3. What you’ll see: Your dog is standing, leaning slightly forward. His body and legs are tense, and his hackles—those hairs along his back and neck—are raised. His tail is stiff and twitching, not swooping playfully. His mouth is open, teeth are exposed, and he may be snarling, snapping, or barking excessively.

What it means: “Don’t mess with me!” This dog is asserting his social dominance and letting others know that he might attack if they don’t defer accordingly. A dog in this stance could be either offensively aggressive or defensively aggressive. If you encounter a dog in this state, play it safe and back away slowly without making eye contact.

4. What you’ll see: As another dog approaches, your dog lies down on his back with his tail tucked in between his legs. His paws are tucked in too, his ears are flat, and he isn’t making direct eye contact with the other dog standing over him.

What it means: “I come in peace!” Your pooch is displaying signs of submission to a more dominant dog, conveying total surrender to avoid physical confrontation. Other, less obvious, signs of submission include ears that are flattened back against the head, an avoidance of eye contact, a tongue flick, and bared teeth. Yup—a dog might bare his teeth while still being submissive, but they’ll likely be clenched together, the lips opened horizontally rather than curled up to show the front canines. A submissive dog will also slink backward or inward rather than forward, which would indicate more aggressive behavior.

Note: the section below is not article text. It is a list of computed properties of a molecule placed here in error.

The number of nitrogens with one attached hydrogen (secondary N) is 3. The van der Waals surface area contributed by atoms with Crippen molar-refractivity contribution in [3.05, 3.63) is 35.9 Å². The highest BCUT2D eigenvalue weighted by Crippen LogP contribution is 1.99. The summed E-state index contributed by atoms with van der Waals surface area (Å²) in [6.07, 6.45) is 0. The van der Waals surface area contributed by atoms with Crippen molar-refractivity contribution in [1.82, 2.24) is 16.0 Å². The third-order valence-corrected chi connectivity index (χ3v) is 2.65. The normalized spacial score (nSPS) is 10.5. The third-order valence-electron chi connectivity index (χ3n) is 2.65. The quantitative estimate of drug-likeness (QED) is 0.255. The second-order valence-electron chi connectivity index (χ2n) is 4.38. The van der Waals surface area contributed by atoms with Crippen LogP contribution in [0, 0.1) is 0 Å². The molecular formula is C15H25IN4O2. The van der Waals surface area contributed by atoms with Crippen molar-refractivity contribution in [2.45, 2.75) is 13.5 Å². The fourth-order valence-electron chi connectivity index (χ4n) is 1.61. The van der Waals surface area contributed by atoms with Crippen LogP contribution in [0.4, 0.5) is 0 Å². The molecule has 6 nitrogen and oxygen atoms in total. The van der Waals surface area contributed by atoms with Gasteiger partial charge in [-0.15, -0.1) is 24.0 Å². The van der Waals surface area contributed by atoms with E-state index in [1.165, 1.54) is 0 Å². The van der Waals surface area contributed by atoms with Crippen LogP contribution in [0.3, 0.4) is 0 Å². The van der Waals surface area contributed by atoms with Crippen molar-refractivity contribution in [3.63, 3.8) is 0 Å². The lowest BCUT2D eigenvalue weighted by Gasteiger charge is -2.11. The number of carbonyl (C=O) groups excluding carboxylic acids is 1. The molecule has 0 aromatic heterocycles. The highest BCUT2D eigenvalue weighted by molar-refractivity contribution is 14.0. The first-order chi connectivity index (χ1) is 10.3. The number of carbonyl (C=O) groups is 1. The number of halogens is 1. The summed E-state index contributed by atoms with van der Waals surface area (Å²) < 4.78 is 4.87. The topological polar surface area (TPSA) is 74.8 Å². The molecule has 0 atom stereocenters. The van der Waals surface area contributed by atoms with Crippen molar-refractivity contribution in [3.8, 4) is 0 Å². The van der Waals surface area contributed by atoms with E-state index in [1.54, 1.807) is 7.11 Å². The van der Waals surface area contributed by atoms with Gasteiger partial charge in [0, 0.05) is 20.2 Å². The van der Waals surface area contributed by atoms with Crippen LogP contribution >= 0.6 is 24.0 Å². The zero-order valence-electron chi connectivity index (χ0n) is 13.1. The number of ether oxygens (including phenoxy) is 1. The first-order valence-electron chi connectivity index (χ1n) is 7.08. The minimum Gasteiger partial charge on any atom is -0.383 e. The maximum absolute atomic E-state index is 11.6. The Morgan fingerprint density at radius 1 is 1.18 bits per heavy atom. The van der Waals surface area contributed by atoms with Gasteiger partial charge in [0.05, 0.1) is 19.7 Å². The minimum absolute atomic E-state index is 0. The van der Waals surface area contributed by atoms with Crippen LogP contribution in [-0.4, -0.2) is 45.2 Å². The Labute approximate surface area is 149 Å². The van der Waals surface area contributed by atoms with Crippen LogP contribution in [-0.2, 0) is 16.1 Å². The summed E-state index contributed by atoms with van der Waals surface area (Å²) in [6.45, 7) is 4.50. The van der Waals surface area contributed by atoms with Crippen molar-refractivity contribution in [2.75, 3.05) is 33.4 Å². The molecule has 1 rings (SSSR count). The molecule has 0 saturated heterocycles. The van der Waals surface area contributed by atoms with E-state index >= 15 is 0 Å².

5. What you’ll see: Your dog is crouching with her back hunched, tail tucked, and the corner of her mouth pulled back with lips slightly curled. Her shoulders, or hackles, are raised and her ears are flattened. She’s avoiding eye contact.

What it means: “I’m scared, but will fight you if I have to.” This dog’s fight or flight instincts have been activated. It’s best to keep your distance from a dog in this emotional state because she could attack if she feels cornered.

6. What you’ll see: You’re staring at your dog, holding eye contact. Your dog looks away from you, tentatively looks back, then looks away again. After some time, he licks his chops and yawns.

What it means: “I don’t know what’s going on and it’s weirding me out.” Your dog doesn’t know what to make of the situation, but rather than nipping or barking, he’ll stick to behaviors he knows are OK, like yawning, licking his chops, or shaking as if he’s wet. You’ll want to intervene by removing whatever it is causing him discomfort—such as an overly grabby child—and giving him some space to relax.

7. What you’ll see: Your dog has her front paws bent and lowered onto the ground with her rear in the air. Her body is relaxed, loose, and wiggly, and her tail is up and wagging from side to side. She might also let out a high-pitched or impatient bark.

What it means: “What’s the hold up? Let’s play!” This classic stance, known to dog trainers and behaviorists as “the play bow,” is a sign she’s ready to let the good times roll. Get ready for a round of fetch or tug of war, or for a good long outing at the dog park.

8. What you’ll see: You’ve just gotten home from work and your dog rushes over. He can’t stop wiggling his backside, and he may even lower himself into a giant stretch, like he’s doing yoga.

What it means: “OhmygoshImsohappytoseeyou I love you so much you’re my best friend foreverandeverandever!!!!” This one’s easy: Your pup is overjoyed his BFF is back. That big stretch is something dogs don’t pull out for just anyone; they save that for the people they truly love. Show him you feel the same way with a good belly rub and a handful of his favorite treats.

The best way to say “I love you” in dog? A monthly subscription to BarkBox. Your favorite pup will get a package filled with treats, toys, and other good stuff (and in return, you’ll probably get lots of sloppy kisses). Visit BarkBox to learn more.